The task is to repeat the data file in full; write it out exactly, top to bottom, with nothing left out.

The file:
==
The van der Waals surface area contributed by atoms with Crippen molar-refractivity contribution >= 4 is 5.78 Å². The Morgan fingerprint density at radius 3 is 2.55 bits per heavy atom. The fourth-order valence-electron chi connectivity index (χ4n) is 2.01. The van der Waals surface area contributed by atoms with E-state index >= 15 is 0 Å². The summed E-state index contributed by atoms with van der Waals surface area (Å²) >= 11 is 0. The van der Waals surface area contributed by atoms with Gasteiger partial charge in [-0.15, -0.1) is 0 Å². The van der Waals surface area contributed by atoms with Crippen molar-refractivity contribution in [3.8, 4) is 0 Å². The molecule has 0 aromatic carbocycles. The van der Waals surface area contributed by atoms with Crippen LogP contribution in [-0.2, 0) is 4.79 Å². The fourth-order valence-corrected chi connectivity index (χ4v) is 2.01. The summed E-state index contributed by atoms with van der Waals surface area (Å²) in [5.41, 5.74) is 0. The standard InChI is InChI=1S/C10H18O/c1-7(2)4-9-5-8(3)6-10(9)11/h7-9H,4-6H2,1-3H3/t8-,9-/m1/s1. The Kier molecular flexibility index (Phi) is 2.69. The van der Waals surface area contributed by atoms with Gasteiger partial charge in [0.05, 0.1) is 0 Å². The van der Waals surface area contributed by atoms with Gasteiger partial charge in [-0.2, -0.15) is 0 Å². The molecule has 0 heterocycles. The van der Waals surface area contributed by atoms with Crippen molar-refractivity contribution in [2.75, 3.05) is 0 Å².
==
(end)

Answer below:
The van der Waals surface area contributed by atoms with Crippen molar-refractivity contribution >= 4 is 5.78 Å². The Morgan fingerprint density at radius 3 is 2.55 bits per heavy atom. The fourth-order valence-electron chi connectivity index (χ4n) is 2.01. The van der Waals surface area contributed by atoms with E-state index >= 15 is 0 Å². The summed E-state index contributed by atoms with van der Waals surface area (Å²) >= 11 is 0. The van der Waals surface area contributed by atoms with Gasteiger partial charge in [-0.15, -0.1) is 0 Å². The van der Waals surface area contributed by atoms with Crippen molar-refractivity contribution in [3.8, 4) is 0 Å². The molecule has 0 aromatic carbocycles. The van der Waals surface area contributed by atoms with Crippen LogP contribution in [-0.2, 0) is 4.79 Å². The fourth-order valence-corrected chi connectivity index (χ4v) is 2.01. The summed E-state index contributed by atoms with van der Waals surface area (Å²) in [5.41, 5.74) is 0. The standard InChI is InChI=1S/C10H18O/c1-7(2)4-9-5-8(3)6-10(9)11/h7-9H,4-6H2,1-3H3/t8-,9-/m1/s1. The Kier molecular flexibility index (Phi) is 2.69. The van der Waals surface area contributed by atoms with Gasteiger partial charge in [0.05, 0.1) is 0 Å². The van der Waals surface area contributed by atoms with Gasteiger partial charge in [-0.2, -0.15) is 0 Å². The molecule has 0 heterocycles. The van der Waals surface area contributed by atoms with Crippen molar-refractivity contribution in [2.75, 3.05) is 0 Å².